- Review: “Machete Kills”
- Concert Review: HAIM
- How to be best-in-state at the fair
- The spirits of Denton
- A living canvas
- UPC music series brings South Carolina singer to UNT
- Comedian Lechler ignores hecklers
- Festival Review: Austin City Limits
- Recap: Getting wet at Canned Festival
- Violist to perform at Voertman Hall recital
Review: 2013 Academy Awards Wrap-Up
The 85th Annual Academy Awards aired on Sunday as host Seth MacFarlane (“Family Guy” TV series) kicked off the show with a seemingly endless opening of flat jokes, admitting that he knew he was going to be “the worst Oscar host ever.” I have to give MacFarlane points for that, and the enchanting moments where he sang and danced, but he wasn’t fit to lead a show like this. Perhaps the Tony Awards would be a more suitable act for him.
It was a big night for Ben Affleck and his film “Argo,” which won Best Editing, Adapted Screenplay and the top prize of the evening, with first lady Michelle Obama announcing the winner from the White House. Affleck was snubbed in the directing category but blissfully accepted Best Picture, thanking fellow nominee Steven Spielberg and his own wife, Jennifer Garner, for “working on [their] marriage.”
“There’s no one I’d rather work with,” Affleck said.
“Life of Pi” also walked away with a slew of awards, including Visual Effects, Original Score, Cinematography (boxing out Roger Deakins of “Skyfall”) and a surprising Best Director win for Ang Lee (“Brokeback Mountain,” 2005). While I don’t think Lee should have won over Steven Spielberg (“Lincoln”), it is fair because making a green-screened 3D film can’t be an easy task.
“Lincoln” led the race with a whopping 12 nominations and only won two – Best Production Design and Best Actor for Daniel Day-Lewis, the biggest “saw that coming” moment of the evening. Day-Lewis is the first actor to have ever won three Oscars in the leading category.
The odds were definitely in favor of Jennifer Lawrence, who beat out Emmanuelle Riva (“Amour”) for Best Actress. She may have taken a nasty spill while walking up to the stage to accept her award but she recovered and gave a short but sweet speech.
“You guys are just standing up because you feel bad that I fell and that’s really embarrassing, but thank you,” Lawrence said. It is hard not to love her.
“Django Unchained” didn’t go home empty handed. The film picked up two statues, including a well-deserved Best Supporting Actor win for Christoph Waltz and Original Screenplay for writer-director Quentin Tarantino. In his acceptance speech, Tarantino announced that this year is the “writer’s year.” Love or hate the man, he can write dialogue like no other.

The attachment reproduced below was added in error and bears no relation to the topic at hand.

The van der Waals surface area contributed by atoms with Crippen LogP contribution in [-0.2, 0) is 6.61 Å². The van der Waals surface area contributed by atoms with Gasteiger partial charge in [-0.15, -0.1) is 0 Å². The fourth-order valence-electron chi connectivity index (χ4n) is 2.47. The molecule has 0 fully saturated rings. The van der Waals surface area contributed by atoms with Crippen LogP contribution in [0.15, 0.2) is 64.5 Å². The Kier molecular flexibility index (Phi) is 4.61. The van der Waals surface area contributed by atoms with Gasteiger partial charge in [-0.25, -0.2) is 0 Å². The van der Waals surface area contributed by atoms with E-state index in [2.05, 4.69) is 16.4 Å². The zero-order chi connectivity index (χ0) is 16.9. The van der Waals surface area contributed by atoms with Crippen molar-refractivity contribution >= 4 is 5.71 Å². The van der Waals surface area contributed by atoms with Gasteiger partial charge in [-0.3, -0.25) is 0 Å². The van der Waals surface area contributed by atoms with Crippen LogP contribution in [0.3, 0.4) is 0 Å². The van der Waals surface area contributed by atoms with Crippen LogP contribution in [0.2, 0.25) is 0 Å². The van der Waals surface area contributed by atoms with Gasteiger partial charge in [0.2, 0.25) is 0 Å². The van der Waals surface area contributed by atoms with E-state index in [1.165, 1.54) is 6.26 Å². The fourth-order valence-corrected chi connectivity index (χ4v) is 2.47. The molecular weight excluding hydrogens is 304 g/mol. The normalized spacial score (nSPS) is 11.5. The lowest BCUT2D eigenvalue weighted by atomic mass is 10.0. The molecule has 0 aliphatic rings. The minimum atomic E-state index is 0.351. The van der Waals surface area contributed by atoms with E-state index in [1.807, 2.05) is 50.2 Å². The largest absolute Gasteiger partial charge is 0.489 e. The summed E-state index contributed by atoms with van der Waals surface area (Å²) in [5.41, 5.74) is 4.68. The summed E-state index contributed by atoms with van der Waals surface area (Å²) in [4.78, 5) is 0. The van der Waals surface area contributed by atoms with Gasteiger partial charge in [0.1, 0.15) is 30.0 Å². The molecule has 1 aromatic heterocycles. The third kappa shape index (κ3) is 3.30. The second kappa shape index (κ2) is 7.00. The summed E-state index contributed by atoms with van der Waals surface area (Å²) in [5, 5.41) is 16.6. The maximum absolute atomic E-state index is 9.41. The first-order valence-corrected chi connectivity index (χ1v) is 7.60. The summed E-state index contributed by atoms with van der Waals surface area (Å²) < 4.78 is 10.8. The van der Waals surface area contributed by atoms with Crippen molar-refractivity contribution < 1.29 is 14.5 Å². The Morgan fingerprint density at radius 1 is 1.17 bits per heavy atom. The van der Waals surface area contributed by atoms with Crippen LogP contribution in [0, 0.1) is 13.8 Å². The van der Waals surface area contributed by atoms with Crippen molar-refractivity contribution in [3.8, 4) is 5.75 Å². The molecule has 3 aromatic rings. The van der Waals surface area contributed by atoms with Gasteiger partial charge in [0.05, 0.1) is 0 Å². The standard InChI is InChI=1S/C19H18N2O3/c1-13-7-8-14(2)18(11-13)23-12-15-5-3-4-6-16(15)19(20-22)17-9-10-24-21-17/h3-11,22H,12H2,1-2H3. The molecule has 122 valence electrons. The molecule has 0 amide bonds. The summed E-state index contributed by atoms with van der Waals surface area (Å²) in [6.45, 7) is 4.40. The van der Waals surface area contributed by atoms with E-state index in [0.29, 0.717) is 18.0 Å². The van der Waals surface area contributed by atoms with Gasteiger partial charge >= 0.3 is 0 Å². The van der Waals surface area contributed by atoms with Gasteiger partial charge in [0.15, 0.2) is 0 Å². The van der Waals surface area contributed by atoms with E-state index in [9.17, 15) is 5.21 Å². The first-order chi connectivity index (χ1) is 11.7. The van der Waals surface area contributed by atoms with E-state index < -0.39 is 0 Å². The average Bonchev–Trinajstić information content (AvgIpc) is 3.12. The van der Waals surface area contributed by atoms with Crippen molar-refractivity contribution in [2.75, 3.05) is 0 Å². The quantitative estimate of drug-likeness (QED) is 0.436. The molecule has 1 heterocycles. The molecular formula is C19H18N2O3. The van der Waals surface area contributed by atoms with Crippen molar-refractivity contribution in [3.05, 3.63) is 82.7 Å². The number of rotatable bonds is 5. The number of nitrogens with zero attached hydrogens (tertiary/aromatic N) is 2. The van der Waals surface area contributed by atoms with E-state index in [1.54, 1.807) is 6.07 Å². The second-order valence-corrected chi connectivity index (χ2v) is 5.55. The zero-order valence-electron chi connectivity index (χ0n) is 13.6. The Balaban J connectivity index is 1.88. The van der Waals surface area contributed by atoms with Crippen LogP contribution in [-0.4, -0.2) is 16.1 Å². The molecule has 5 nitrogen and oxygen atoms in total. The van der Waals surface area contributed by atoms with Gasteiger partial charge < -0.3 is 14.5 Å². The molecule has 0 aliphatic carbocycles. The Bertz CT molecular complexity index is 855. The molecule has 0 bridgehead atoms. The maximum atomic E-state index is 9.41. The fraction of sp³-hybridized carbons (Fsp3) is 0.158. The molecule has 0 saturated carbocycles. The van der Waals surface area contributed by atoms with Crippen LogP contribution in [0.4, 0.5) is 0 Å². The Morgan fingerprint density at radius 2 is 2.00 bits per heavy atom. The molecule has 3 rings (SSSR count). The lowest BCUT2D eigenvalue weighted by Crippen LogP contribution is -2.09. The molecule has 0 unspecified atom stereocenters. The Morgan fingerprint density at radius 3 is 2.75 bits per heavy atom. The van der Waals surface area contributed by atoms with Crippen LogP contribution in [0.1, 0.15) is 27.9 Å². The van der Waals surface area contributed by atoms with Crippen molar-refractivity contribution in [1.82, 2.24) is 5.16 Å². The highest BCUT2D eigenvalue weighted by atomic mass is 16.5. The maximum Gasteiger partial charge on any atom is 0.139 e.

After winning every known trophy out there, Anne Hathaway faked yet another surprise when she snagged Best Supporting Actress for her heartbreaking turn in “Les Misérables.” Despite her approach, she gave a very gracious speech, honoring her collaborators.
While it wasn’t the longest Academy Awards’ show, it was still four hours in length and it sure felt like it. You can view the full list of winners below.
Ang Lee – “Life of Pi”
ACTOR IN A LEADING ROLE
Daniel Day-Lewis – “Lincoln”
ACTOR IN A SUPPORTING ROLE
Christoph Waltz – “Django Unchained”
ACTRESS IN A LEADING ROLE
Jennifer Lawrence – Silver Linings Playbook
ACTRESS IN A SUPPORTING ROLE
Anne Hathaway – “Les Misérables”
ANIMATED FEATURE FILM
Mark Andrews and Brenda Chapman – “Brave”
FOREIGN LANGUAGE FILM
WRITING (ORIGINAL SCREENPLAY)
Quentin Tarantino – “Django Unchained”
WRITING (ADAPTED SCREENPLAY)
Chris Terrio – “Argo”
Robert Richardson – “Life of Pi”
William Goldenberg – “Argo”
Jacqueline Durran – “Anna Karenina”
“Searching For Sugar Man”
DOCUMENTARY (SHORT SUBJECT)
Lisa Westcott and Julie Dartnell – “Les Misérables”
MUSIC (ORIGINAL SCORE)
Mychael Danna – Life of Pi
MUSIC (ORIGINAL SONG)
Adele and Paul Epworth – “Skyfall” from “Skyfall”
Production Design: Rick Carter, Set Decoration: Jim Erickson – “Lincoln”
SHORT FILM (ANIMATED)
SHORT FILM (LIVE ACTION)
Shawn Christensen – “Curfew”
Per Hallberg and Karen Baker Landers – “Skyfall”
Paul N.J. Ottosson – “Zero Dark Thirty”
Andy Nelson, Mark Paterson and Simon Hayes – “Les Misérables”
Bill Westenhofer, Guillaume Rocheron, Erik-Jan De Boer and Donald R. Elliott – “Life of Pi”